However, the latter cautioned that inflated iPhone 12 expectations "may make the music stop" and questioned market enthusiasm about a "5G supercycle."
In analyst notes published early on Friday, Morgan Stanley increased its price target for Apple from $296 per share to $368 per share while Nomura lifted its projection from $225 per share to $280 per share.
Apple's stock is up a staggering 103% over the past 12 months, and Morgan Stanley analysts projected that it will continue to outperform its hardware peers based on peaking smartphone replacement cycles combined with the upcoming 5G product cycle.
Morgan Stanley's note highlighted that the iPhone replacement cycle has stretched to nearly four years since the market moved from subsidies to installment plans and the pace of technological change slowed.
"However, longer battery life and upcoming 5G technology which will enable new functionality like Augmented Reality combined with aggressive trade-in offers that subsidize upgrades for existing iPhone owners suggest replacement cycles can't stretch much further and may in fact begin to shrink," the note said.
At the same time, Apple's dependency on the iPhone for earnings has declined, with services and wearables now constituting 27% and 37% of profits, Morgan Stanley pointed out.
The increased target is based on a higher full-year 2021 revenue base, increasing peer-driven price-to-earnings (P/E) multiples and the separation of Apple's wearables, home and accessories products from the rest of its established hardware business, with a new and distinct multiple assigned to that business.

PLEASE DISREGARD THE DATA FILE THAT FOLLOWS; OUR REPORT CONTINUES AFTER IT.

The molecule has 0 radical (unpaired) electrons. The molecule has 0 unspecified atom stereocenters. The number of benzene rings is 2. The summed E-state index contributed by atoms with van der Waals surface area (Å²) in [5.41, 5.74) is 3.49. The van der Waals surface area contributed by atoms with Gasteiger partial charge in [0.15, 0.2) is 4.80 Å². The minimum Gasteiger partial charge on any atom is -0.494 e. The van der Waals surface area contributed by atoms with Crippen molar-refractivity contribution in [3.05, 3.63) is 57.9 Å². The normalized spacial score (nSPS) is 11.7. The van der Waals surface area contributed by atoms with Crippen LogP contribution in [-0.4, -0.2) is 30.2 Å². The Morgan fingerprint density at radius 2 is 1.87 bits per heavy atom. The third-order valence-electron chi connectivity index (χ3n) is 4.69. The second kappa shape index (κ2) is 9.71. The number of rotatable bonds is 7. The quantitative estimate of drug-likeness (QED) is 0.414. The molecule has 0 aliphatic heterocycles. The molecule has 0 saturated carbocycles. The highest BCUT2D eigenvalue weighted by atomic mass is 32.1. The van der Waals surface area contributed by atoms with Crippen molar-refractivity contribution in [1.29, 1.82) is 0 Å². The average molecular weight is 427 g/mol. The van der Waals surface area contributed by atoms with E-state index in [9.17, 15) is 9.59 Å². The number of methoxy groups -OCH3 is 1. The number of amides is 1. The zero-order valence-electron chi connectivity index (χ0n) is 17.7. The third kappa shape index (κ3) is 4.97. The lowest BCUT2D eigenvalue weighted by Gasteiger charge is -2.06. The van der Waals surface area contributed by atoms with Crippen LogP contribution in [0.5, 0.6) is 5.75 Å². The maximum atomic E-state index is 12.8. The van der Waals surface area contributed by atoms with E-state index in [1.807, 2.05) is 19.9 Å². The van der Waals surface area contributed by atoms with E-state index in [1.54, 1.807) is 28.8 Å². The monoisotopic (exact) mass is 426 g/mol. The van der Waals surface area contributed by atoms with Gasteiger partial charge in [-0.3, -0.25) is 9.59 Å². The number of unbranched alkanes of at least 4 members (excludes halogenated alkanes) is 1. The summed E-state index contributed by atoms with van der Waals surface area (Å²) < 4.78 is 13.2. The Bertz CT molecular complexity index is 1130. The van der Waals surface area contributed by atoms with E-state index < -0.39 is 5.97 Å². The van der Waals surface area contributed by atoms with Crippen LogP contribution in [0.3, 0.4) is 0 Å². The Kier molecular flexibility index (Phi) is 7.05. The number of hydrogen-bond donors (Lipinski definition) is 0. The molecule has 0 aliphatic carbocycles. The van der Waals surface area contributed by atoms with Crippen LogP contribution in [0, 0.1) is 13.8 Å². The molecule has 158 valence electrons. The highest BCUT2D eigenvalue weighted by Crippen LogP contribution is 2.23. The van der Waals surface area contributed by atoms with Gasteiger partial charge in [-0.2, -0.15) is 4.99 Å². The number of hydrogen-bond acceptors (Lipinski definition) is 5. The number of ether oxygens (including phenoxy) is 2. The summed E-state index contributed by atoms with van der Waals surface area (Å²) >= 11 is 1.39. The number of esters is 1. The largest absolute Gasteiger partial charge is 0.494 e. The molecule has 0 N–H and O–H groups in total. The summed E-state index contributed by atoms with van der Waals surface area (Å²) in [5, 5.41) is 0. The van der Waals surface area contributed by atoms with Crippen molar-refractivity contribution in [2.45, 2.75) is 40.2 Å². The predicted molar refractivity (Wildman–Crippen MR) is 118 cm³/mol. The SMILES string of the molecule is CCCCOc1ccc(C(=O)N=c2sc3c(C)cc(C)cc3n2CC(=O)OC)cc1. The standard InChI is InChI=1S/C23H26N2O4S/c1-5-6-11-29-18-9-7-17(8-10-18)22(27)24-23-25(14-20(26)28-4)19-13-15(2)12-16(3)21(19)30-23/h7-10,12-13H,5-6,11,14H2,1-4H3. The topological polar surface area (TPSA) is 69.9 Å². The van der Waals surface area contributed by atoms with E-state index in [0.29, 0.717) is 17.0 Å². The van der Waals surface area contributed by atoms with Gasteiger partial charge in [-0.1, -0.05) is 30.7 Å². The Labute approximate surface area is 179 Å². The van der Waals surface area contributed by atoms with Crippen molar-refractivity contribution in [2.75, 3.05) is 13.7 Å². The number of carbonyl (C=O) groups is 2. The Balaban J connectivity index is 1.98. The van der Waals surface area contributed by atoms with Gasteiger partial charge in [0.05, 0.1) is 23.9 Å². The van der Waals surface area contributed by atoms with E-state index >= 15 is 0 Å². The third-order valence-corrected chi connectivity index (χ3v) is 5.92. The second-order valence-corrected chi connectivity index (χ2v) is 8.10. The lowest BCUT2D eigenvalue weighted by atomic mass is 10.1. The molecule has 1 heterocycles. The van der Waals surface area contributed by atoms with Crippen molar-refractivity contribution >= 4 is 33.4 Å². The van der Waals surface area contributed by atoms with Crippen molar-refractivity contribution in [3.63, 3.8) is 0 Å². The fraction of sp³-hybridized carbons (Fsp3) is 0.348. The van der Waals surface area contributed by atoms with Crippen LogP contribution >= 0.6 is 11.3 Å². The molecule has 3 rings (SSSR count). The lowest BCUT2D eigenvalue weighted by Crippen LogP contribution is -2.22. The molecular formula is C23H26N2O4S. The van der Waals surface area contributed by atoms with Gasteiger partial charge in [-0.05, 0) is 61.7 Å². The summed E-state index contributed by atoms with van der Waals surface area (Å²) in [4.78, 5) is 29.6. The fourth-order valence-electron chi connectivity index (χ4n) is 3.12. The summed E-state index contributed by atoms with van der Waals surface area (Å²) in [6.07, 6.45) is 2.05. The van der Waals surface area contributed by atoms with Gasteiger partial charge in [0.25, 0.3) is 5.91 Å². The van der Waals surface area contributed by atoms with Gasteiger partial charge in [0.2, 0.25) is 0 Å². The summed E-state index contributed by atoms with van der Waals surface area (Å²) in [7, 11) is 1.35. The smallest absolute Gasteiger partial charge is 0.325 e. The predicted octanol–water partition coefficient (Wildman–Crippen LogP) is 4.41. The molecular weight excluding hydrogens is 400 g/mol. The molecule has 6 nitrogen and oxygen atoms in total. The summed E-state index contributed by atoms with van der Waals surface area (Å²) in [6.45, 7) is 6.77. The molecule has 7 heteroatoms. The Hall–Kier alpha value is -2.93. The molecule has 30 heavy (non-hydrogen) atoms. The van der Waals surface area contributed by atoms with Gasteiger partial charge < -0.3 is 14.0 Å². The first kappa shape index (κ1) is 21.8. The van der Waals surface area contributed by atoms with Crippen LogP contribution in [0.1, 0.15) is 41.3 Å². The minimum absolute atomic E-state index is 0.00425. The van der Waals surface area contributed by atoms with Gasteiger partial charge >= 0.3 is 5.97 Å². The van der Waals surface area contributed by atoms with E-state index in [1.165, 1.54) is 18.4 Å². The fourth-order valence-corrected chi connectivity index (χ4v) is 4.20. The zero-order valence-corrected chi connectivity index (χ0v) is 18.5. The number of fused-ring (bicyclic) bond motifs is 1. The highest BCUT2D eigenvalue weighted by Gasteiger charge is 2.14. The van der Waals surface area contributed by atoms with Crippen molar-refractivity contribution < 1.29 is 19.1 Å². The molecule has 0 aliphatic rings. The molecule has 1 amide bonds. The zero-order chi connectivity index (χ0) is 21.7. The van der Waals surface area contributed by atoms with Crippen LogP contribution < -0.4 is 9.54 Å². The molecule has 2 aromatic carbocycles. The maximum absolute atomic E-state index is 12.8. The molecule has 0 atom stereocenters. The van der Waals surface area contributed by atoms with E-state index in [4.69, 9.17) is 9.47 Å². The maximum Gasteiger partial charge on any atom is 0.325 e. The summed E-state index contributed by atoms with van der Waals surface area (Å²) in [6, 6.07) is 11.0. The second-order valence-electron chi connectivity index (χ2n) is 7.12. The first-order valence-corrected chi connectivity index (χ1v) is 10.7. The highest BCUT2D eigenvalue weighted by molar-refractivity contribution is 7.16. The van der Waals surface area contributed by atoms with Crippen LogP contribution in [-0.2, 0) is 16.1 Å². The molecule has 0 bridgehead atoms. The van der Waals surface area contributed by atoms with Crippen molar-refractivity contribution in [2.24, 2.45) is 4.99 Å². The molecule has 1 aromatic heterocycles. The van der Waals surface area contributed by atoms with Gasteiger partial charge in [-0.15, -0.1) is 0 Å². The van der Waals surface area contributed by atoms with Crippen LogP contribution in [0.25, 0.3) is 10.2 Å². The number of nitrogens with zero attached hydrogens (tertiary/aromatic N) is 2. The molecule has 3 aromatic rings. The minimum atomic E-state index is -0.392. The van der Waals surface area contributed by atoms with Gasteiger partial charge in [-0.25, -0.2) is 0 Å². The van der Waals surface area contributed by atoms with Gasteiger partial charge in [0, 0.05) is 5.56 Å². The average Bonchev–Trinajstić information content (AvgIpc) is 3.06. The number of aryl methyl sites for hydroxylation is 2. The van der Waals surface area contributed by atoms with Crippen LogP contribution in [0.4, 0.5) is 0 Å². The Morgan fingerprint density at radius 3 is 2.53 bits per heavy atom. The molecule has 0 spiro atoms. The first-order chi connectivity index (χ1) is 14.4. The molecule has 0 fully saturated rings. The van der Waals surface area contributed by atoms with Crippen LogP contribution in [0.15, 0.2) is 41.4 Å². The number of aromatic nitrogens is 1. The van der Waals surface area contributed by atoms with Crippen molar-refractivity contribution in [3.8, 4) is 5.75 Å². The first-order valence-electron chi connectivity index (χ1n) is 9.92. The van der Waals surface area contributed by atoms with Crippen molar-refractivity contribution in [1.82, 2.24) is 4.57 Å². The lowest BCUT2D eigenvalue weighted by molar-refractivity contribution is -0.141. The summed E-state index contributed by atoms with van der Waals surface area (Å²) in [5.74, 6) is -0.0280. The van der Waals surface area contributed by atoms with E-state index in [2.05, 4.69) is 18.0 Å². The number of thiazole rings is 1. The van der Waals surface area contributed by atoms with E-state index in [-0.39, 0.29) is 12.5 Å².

Morgan Stanley's implied P/E target was upped on this basis from 19.1 times to 22.2 times. A P/E ratio is an important metric used by traders to gauge the value of a stock.
Nomura's price target increase was based on strengthening iPhone demands and orders suggesting that the iPhone 11 cycle will carry through 2020, with wearables offering an extra boost.
However, Nomura analysts suggested that Apple's current P/E ratio of 21 times earnings, up 4x since the iPhone 11 launched and 7x above its five-year average, was based primarily on market anticipation of a pending "5G supercycle," which may be misguided.
"We expect the $40-80 incremental BoM (bill of materials) cost to a 5G phone to be a barrier to adoption," the note said, adding that "no link in the value chain — consumers, suppliers, operators, or Apple itself — is likely to shoulder that cost burden."
Nomura also pointed out that upgrade rates declined during the 3G to 4G cycle, and that Apple has ordered between 75 and 85 million iPhone 12 models for the second half of 2020.
This is up 10% from the 70 million to 75 million iPhone 11 models it ordered in the second half of 2019, but analysts argued that a $315 share price likely assumes full-year 2021 volumes of approximately 250 million, up 30% from full-year 2020 volumes.
As such, Nomura retained a "neutral" stance on Apple stock and applied an 18.5 times earnings multiple to reach its new target of $280 per share, but was "unwilling to go further."
- CNBC's Michael Bloom contributed to this report.